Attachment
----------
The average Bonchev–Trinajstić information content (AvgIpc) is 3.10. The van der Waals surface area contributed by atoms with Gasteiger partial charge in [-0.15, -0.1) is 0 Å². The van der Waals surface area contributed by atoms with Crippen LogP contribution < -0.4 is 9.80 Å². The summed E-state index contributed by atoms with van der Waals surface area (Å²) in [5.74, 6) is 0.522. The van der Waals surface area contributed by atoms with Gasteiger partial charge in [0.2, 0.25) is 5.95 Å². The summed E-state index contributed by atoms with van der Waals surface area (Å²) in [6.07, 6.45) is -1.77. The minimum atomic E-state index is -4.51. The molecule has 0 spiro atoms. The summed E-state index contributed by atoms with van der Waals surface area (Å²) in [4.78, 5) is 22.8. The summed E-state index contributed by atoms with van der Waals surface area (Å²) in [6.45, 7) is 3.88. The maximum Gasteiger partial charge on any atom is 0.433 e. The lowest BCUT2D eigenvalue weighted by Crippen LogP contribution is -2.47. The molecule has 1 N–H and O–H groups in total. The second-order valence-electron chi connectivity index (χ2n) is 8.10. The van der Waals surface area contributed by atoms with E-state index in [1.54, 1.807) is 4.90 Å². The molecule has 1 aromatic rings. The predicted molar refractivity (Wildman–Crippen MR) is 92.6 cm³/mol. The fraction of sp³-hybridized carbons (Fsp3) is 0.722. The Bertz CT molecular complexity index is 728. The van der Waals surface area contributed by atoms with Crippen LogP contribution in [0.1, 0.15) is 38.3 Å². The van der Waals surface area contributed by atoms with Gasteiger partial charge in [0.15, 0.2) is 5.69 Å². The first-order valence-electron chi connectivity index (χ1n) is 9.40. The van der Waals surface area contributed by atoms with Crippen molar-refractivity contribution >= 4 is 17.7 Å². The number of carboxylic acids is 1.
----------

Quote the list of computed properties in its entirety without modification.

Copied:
The average Bonchev–Trinajstić information content (AvgIpc) is 3.10. The van der Waals surface area contributed by atoms with Gasteiger partial charge in [-0.15, -0.1) is 0 Å². The van der Waals surface area contributed by atoms with Crippen LogP contribution < -0.4 is 9.80 Å². The summed E-state index contributed by atoms with van der Waals surface area (Å²) in [5.74, 6) is 0.522. The van der Waals surface area contributed by atoms with Gasteiger partial charge in [0.2, 0.25) is 5.95 Å². The summed E-state index contributed by atoms with van der Waals surface area (Å²) in [6.07, 6.45) is -1.77. The minimum atomic E-state index is -4.51. The molecule has 0 spiro atoms. The summed E-state index contributed by atoms with van der Waals surface area (Å²) in [4.78, 5) is 22.8. The summed E-state index contributed by atoms with van der Waals surface area (Å²) in [6.45, 7) is 3.88. The maximum Gasteiger partial charge on any atom is 0.433 e. The lowest BCUT2D eigenvalue weighted by Crippen LogP contribution is -2.47. The molecule has 1 N–H and O–H groups in total. The second-order valence-electron chi connectivity index (χ2n) is 8.10. The van der Waals surface area contributed by atoms with E-state index in [1.54, 1.807) is 4.90 Å². The molecule has 1 aromatic rings. The predicted molar refractivity (Wildman–Crippen MR) is 92.6 cm³/mol. The fraction of sp³-hybridized carbons (Fsp3) is 0.722. The Bertz CT molecular complexity index is 728. The van der Waals surface area contributed by atoms with Crippen LogP contribution in [0.1, 0.15) is 38.3 Å². The van der Waals surface area contributed by atoms with Gasteiger partial charge in [0.15, 0.2) is 5.69 Å². The first-order valence-electron chi connectivity index (χ1n) is 9.40. The van der Waals surface area contributed by atoms with Crippen molar-refractivity contribution >= 4 is 17.7 Å². The number of carboxylic acids is 1.